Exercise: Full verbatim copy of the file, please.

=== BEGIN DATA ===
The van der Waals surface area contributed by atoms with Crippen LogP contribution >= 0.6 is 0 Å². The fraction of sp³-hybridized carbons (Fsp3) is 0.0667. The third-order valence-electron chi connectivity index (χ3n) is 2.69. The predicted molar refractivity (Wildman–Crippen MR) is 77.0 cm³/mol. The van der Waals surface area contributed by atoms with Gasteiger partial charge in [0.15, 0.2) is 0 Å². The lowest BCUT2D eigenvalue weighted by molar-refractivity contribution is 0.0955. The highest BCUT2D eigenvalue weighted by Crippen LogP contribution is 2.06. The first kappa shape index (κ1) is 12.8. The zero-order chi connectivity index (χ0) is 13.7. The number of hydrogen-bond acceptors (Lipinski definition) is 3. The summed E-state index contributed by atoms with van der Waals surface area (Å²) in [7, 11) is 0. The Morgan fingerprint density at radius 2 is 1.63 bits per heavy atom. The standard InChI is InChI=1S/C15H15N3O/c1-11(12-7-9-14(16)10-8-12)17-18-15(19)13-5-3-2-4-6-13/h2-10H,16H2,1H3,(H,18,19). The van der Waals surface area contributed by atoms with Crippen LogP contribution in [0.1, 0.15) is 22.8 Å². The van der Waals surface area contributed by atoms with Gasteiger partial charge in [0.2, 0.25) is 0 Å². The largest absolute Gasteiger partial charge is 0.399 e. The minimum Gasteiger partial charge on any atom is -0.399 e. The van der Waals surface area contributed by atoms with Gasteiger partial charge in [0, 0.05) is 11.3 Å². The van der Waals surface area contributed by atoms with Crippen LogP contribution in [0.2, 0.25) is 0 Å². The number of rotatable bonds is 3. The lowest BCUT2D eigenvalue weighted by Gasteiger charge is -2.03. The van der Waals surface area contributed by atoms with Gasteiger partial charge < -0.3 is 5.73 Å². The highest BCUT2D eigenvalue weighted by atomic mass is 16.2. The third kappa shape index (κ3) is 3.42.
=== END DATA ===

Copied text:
The van der Waals surface area contributed by atoms with Crippen LogP contribution >= 0.6 is 0 Å². The fraction of sp³-hybridized carbons (Fsp3) is 0.0667. The third-order valence-electron chi connectivity index (χ3n) is 2.69. The predicted molar refractivity (Wildman–Crippen MR) is 77.0 cm³/mol. The van der Waals surface area contributed by atoms with Gasteiger partial charge in [0.15, 0.2) is 0 Å². The lowest BCUT2D eigenvalue weighted by molar-refractivity contribution is 0.0955. The highest BCUT2D eigenvalue weighted by Crippen LogP contribution is 2.06. The first kappa shape index (κ1) is 12.8. The zero-order chi connectivity index (χ0) is 13.7. The number of hydrogen-bond acceptors (Lipinski definition) is 3. The summed E-state index contributed by atoms with van der Waals surface area (Å²) in [7, 11) is 0. The Morgan fingerprint density at radius 2 is 1.63 bits per heavy atom. The standard InChI is InChI=1S/C15H15N3O/c1-11(12-7-9-14(16)10-8-12)17-18-15(19)13-5-3-2-4-6-13/h2-10H,16H2,1H3,(H,18,19). The van der Waals surface area contributed by atoms with Crippen LogP contribution in [0.1, 0.15) is 22.8 Å². The van der Waals surface area contributed by atoms with Gasteiger partial charge in [0.2, 0.25) is 0 Å². The largest absolute Gasteiger partial charge is 0.399 e. The minimum Gasteiger partial charge on any atom is -0.399 e. The van der Waals surface area contributed by atoms with Gasteiger partial charge in [0, 0.05) is 11.3 Å². The van der Waals surface area contributed by atoms with Crippen LogP contribution in [0.2, 0.25) is 0 Å². The number of rotatable bonds is 3. The lowest BCUT2D eigenvalue weighted by Gasteiger charge is -2.03. The van der Waals surface area contributed by atoms with Gasteiger partial charge < -0.3 is 5.73 Å². The highest BCUT2D eigenvalue weighted by atomic mass is 16.2. The third kappa shape index (κ3) is 3.42.